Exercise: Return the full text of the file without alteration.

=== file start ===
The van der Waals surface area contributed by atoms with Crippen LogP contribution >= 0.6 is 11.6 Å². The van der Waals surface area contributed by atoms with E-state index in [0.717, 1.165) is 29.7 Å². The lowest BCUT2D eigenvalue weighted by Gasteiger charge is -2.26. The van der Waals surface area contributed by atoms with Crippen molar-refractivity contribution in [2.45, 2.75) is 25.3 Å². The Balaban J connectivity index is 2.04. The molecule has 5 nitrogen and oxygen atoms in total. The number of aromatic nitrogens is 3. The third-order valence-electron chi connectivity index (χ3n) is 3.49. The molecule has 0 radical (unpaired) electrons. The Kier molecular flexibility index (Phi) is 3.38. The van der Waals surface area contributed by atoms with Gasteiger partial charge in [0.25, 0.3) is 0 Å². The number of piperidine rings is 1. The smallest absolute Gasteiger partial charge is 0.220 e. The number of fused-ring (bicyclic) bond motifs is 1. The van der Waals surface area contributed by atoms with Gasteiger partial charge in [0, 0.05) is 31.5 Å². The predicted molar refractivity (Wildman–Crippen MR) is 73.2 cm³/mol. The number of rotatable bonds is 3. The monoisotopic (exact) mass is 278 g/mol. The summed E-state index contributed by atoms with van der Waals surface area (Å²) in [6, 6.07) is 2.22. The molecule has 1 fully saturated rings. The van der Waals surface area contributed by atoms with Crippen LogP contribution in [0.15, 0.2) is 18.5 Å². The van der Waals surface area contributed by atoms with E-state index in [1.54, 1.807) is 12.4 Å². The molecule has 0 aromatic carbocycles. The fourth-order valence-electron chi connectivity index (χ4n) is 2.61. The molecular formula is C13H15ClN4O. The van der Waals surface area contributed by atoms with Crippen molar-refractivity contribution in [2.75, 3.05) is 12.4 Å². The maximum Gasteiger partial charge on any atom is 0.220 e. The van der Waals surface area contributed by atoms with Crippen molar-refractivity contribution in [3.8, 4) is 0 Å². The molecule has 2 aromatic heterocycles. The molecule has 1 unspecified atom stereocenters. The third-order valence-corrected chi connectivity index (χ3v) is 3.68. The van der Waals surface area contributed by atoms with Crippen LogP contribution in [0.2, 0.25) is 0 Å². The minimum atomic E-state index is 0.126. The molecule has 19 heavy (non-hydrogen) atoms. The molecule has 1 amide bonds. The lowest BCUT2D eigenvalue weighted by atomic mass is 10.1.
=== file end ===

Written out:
The van der Waals surface area contributed by atoms with Crippen LogP contribution >= 0.6 is 11.6 Å². The van der Waals surface area contributed by atoms with E-state index in [0.717, 1.165) is 29.7 Å². The lowest BCUT2D eigenvalue weighted by Gasteiger charge is -2.26. The van der Waals surface area contributed by atoms with Crippen molar-refractivity contribution in [2.45, 2.75) is 25.3 Å². The Balaban J connectivity index is 2.04. The molecule has 5 nitrogen and oxygen atoms in total. The number of aromatic nitrogens is 3. The third-order valence-electron chi connectivity index (χ3n) is 3.49. The molecule has 0 radical (unpaired) electrons. The Kier molecular flexibility index (Phi) is 3.38. The van der Waals surface area contributed by atoms with Gasteiger partial charge in [0.25, 0.3) is 0 Å². The number of piperidine rings is 1. The smallest absolute Gasteiger partial charge is 0.220 e. The number of fused-ring (bicyclic) bond motifs is 1. The van der Waals surface area contributed by atoms with Gasteiger partial charge in [0, 0.05) is 31.5 Å². The predicted molar refractivity (Wildman–Crippen MR) is 73.2 cm³/mol. The number of rotatable bonds is 3. The monoisotopic (exact) mass is 278 g/mol. The summed E-state index contributed by atoms with van der Waals surface area (Å²) in [6, 6.07) is 2.22. The molecule has 1 fully saturated rings. The van der Waals surface area contributed by atoms with Crippen LogP contribution in [0.15, 0.2) is 18.5 Å². The van der Waals surface area contributed by atoms with E-state index in [1.54, 1.807) is 12.4 Å². The molecule has 0 aromatic carbocycles. The fourth-order valence-electron chi connectivity index (χ4n) is 2.61. The molecular formula is C13H15ClN4O. The van der Waals surface area contributed by atoms with Crippen molar-refractivity contribution in [2.75, 3.05) is 12.4 Å². The maximum Gasteiger partial charge on any atom is 0.220 e. The van der Waals surface area contributed by atoms with Crippen molar-refractivity contribution in [3.8, 4) is 0 Å². The molecule has 2 aromatic heterocycles. The molecule has 1 unspecified atom stereocenters. The third-order valence-corrected chi connectivity index (χ3v) is 3.68. The van der Waals surface area contributed by atoms with Crippen LogP contribution in [0.2, 0.25) is 0 Å². The minimum atomic E-state index is 0.126. The molecule has 19 heavy (non-hydrogen) atoms. The molecule has 1 amide bonds. The lowest BCUT2D eigenvalue weighted by atomic mass is 10.1.